Wednesday, 26 February 2014
One lab group getting the horizontal velocity of their projectile.
One of my four classes started their projectile motion lab today. The lab is called Hit Your Teacher in the Face, but I think I’ll change it next year to Hit Me With Your Best Shot. They’re trying to hit me right on the nose:
I give them a ramp (actually, right angle moulding), a steel ball bearing, and a meter stick. I ask them to decide what info to measure and how to do it. They’re not allowed to send the ball bearing off the table before calling me over. Here’s one group doing the testing:
My colleague uses carbon paper to get a better mark of the initial impact location. She’s much smarter than me, who tries to eyeball it.
Tuesday, 25 February 2014
Assembling the practice robot.
The day started with official news that next January, I’ll be team teaching Introduction to Engineering with a math colleague and robotics co-coach. The course will be an intensive 3-week event. The course was originally designed to support our robotics program but necessarily needed to grow in scope for better registration appeal. Shaffiq and I are looking to Project Lead the Way for much of our inspiration.
I have kinematics tests coming up over the next two days and the kids need practice beforehand, so I opted to move a lab planned for today to test review instead.
Do everyone’s kids mix up the constant velocity, constant acceleration, and projectile motion problems when they get to test time? I’m seeing kids come to me wanting to apply d=rt to falling objects. (For the record, we don’t use d=rt. It’s been ingrained in them for so long they always want to quote it.)
I tried this year to get the kids to always add a few words on when an equation applies (and when it doesn’t) to their formula sheets. Many aren’t writing this down, though the formulas have been on the board for weeks with that info. For instance, Δx=vΔt should have next to it something like “for constant velocity or average velocity situations only”. I like the concept but need to figure out how to execute on it better.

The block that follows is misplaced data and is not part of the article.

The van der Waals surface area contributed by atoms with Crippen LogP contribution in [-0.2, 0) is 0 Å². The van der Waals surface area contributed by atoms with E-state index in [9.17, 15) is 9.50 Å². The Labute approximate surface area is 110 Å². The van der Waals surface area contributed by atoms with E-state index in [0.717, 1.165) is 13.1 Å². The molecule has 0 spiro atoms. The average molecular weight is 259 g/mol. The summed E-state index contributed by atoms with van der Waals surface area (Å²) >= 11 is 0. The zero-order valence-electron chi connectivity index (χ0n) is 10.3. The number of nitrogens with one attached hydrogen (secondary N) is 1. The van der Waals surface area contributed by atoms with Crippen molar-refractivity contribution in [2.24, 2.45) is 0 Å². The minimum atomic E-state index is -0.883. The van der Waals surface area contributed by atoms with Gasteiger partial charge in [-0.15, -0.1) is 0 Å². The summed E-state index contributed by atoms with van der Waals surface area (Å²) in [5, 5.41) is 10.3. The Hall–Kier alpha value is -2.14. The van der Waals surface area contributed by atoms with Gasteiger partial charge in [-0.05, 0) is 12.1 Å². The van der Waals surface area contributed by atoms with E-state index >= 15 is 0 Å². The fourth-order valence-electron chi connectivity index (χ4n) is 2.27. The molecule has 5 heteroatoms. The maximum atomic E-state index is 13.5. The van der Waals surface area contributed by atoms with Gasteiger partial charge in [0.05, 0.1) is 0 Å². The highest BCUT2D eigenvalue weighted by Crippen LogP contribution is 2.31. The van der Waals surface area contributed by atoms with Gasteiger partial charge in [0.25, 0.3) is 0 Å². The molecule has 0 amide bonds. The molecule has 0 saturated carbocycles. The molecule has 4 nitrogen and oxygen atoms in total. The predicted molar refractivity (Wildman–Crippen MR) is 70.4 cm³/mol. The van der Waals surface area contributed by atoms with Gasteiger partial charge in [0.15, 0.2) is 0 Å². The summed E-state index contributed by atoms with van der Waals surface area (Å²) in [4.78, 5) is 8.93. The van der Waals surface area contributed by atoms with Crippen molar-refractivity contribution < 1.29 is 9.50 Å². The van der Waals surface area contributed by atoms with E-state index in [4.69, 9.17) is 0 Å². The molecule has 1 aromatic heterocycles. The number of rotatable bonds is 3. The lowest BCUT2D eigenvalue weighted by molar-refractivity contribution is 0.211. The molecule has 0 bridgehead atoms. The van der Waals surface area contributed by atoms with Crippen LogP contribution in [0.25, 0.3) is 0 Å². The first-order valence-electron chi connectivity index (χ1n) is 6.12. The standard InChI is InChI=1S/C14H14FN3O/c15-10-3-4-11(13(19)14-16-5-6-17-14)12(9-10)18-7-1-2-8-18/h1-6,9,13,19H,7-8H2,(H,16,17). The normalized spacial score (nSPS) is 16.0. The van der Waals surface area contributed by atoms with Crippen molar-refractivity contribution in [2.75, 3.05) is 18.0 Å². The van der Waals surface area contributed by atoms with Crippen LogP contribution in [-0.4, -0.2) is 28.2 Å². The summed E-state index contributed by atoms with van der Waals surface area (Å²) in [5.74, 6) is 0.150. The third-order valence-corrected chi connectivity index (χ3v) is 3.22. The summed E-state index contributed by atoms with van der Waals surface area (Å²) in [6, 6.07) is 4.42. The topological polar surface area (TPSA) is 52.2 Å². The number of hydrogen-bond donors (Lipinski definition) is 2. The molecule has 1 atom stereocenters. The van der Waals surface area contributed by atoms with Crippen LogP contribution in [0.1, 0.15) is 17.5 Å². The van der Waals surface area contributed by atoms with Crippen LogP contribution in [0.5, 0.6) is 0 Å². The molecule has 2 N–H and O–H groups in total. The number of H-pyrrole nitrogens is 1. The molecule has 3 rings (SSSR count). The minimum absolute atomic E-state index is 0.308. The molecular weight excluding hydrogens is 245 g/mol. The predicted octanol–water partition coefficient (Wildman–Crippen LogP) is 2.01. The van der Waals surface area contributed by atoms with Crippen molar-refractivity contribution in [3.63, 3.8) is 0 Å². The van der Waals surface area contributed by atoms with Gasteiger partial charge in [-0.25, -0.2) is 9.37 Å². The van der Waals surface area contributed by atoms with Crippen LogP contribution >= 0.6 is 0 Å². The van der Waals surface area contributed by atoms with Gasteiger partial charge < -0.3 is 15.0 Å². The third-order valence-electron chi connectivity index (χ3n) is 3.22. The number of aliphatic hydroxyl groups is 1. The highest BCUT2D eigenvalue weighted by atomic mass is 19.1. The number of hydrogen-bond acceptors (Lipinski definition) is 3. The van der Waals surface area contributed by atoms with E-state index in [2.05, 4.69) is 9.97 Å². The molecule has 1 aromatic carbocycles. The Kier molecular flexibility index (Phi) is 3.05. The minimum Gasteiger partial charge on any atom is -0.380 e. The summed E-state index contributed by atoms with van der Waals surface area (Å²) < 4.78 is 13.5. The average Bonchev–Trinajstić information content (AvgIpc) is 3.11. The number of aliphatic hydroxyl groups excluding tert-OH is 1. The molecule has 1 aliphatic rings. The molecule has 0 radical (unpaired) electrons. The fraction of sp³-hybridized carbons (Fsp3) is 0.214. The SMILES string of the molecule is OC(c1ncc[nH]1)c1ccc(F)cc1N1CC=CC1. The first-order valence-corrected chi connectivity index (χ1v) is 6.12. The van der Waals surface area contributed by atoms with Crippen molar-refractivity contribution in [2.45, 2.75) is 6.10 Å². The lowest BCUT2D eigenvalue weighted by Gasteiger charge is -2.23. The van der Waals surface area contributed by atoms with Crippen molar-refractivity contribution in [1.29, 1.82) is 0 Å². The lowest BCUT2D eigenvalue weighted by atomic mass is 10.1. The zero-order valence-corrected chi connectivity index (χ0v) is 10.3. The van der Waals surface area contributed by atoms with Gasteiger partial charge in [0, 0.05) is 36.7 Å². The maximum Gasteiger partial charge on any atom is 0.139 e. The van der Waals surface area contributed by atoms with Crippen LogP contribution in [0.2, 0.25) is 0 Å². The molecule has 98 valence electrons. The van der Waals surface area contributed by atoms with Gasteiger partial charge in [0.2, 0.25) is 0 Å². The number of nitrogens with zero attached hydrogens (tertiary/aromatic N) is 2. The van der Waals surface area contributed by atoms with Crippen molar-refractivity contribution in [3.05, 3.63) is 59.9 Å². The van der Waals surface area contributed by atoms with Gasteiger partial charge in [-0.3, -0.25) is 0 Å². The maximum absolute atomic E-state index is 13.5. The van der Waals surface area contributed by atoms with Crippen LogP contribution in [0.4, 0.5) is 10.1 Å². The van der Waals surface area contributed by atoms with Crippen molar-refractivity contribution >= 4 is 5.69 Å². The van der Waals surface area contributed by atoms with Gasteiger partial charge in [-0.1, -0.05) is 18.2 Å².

Meanwhile, at robotics, the team’s goal today was “get the practice bot fully functioning with intake, winch, shooter, and all bits together”. At the end of the night, we were certainly closer but still not holding a functional practice robot. Our drivers desperately need practice and I’m getting nervous — our robot goes onto the trailer in a little over a week for our first competition.
Monday, 24 February 2014
Watching the “Bullet Dropped vs Fired” investigation on Mythbusters.
I admittedly rushed the heck out of projectile motion this year. But I did it intentionally to stay on schedule with finishing the year with forces, energy, and momentum. We solved only problems with objects launched horizontally. A few of my classes got to watch parts of the Mythbusters episode called “Knock Your Socks Off”, which included the Bullet myth. I put together a playlist that includes the relevant parts. If you’re pressed for time, you could watch just parts 1, 4, and 5.
Kids still want to believe that the fired bullet will stay aloft longer. A few told me outright they didn’t believe the results. We drilled into why they felt that way and I learned they’re assuming you fire the gun at least a little above horizontal.
Friday, 21 February 2014
We’re having to fly through projectile motion because of time constraints. Today, I introduced the topic and we practiced a few problems to get the general idea. I’m constraining the topic to projectiles launched horizontally. The above Road Runner clip illustrates the independence of horizontal and vertical motion. Wait, what? That’s not how the real world operates? Dangit! We watched the clip, laughed, then introduced real projectile motion.